Iguanas have been kept as pets for decades. The recommended diets during all that time were largely comprised of marginally nutritious greens and other plants, and animal protein: insects, mice, cat food, dog food, chicken, beef, pet and zoo carnivore foods, eggs, and more. In the early 1990's, iguanas exploded in popularity in the pet trade in the United States, followed shortly thereafter in Canada and northern Europe. The iguana pet care books written twenty years or more before were still being sold, sometimes just republished with newer cover photos, and new books were published that essentially rehashed the same misinformation in the earlier books. Up to this time, the mainstream veterinary literature for the most part picked up on whatever the available popular pet iguana books listed for diets. Vets hadn't really seen many iguanas up till then and so really were not able to make much of an assessment as to what worked and what didn't.

As time went on, however, and more iguanas were being brought to veterinarians, some of the vets began to put together cause and effect. Other vets and herp researchers began researching the health problems and investigating the processes leading up to them. As a result, we saw a radical change in veterinary recommendations. Many vets who used to recommend the feeding of animal protein stopped doing so. Some examples of former recommendations include: Jeffrey Jenkins DVM, client information sheet, 50% for hatchlings; Nancy Anderson DVM, The Compendium 13(8), 33%; Stephen Barten DVM, Veterinary Clinics of North America Small Animal Practice/Exotic Pet Medicine 23(6), 15%; Fredric Frye, 1993, who recommended plant and animal-based proteins. Others, such as Thomas Boyer DVM, recommended a higher volume (twenty percent) of certain animal-based foods such as trout and cichlid chows, vertebrates and bird chows, but a lower volume (five percent) if fed monkey biscuits or dog chow (Journal of Small Exotic Animal Medicine 1(1). By 1993-1994, these and other vets had started recommending that no animal protein at all be fed to green iguanas.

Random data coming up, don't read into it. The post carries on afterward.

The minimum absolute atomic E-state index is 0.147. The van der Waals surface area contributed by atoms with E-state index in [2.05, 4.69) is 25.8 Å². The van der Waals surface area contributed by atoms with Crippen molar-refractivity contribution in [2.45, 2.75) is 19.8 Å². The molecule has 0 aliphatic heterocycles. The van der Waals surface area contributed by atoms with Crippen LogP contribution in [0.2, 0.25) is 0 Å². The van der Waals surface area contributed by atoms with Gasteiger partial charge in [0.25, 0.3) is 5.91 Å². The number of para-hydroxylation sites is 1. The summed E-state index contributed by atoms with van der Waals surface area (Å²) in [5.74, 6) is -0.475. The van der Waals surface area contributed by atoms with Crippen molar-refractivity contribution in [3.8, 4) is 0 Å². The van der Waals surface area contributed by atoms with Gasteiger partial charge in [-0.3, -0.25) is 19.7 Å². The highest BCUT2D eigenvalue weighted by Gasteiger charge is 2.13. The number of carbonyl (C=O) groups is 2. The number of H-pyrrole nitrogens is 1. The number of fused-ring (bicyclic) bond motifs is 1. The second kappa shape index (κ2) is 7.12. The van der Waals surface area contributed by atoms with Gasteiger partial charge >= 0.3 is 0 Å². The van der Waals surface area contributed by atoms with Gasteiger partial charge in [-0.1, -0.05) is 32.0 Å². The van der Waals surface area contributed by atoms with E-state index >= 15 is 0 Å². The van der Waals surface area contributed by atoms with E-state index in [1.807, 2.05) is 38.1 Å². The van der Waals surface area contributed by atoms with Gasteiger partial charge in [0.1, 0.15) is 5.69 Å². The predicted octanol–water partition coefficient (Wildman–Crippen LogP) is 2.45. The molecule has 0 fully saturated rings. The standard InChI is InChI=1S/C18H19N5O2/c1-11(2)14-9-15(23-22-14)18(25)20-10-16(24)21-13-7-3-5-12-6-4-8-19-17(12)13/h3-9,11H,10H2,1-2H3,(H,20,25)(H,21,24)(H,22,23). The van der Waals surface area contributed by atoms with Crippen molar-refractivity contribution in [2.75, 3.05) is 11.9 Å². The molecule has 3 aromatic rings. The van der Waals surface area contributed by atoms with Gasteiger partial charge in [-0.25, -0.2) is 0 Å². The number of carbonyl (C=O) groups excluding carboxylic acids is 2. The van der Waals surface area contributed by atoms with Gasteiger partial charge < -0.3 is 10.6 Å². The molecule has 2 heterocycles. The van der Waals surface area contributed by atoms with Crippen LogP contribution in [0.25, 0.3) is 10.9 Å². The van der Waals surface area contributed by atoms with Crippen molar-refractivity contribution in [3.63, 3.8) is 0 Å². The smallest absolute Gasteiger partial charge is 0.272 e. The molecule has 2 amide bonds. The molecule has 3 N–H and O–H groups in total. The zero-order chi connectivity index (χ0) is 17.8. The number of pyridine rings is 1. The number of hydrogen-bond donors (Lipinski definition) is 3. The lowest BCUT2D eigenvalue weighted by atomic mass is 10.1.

The reason why no animal protein came to be recommended is that even very small amounts of animal protein seemed to cause serious problems. Another concluding factor was that iguanas fed a properly constructed plant diet did just fine, thank you, without any animal protein in their diet. As iguana nutritional research continues in the pet and biological sectors (as opposed to in the food production sector), it continues to support a diet free of animal protein. So, while a bite of animal protein certainly won't kill your reptile, since we do not know of any amount that is safe, it makes sense to just not feed any at all.


Why is animal-based protein such a problem?
While all foods are made up of the same 22 amino acids, how those aminos are deconstructed and utilized by the body differs depending upon whether the source of the aminos was a plant or an animal. Plants form pyramidines, animal protein forms purines. The more purines in the diet, the higher the strain on the kidneys, and the faster they will fail. So, instead of supporting the iguana for 15-20 years or so, the kidneys fail much sooner, leading to a rapid, distressful and distressing, death.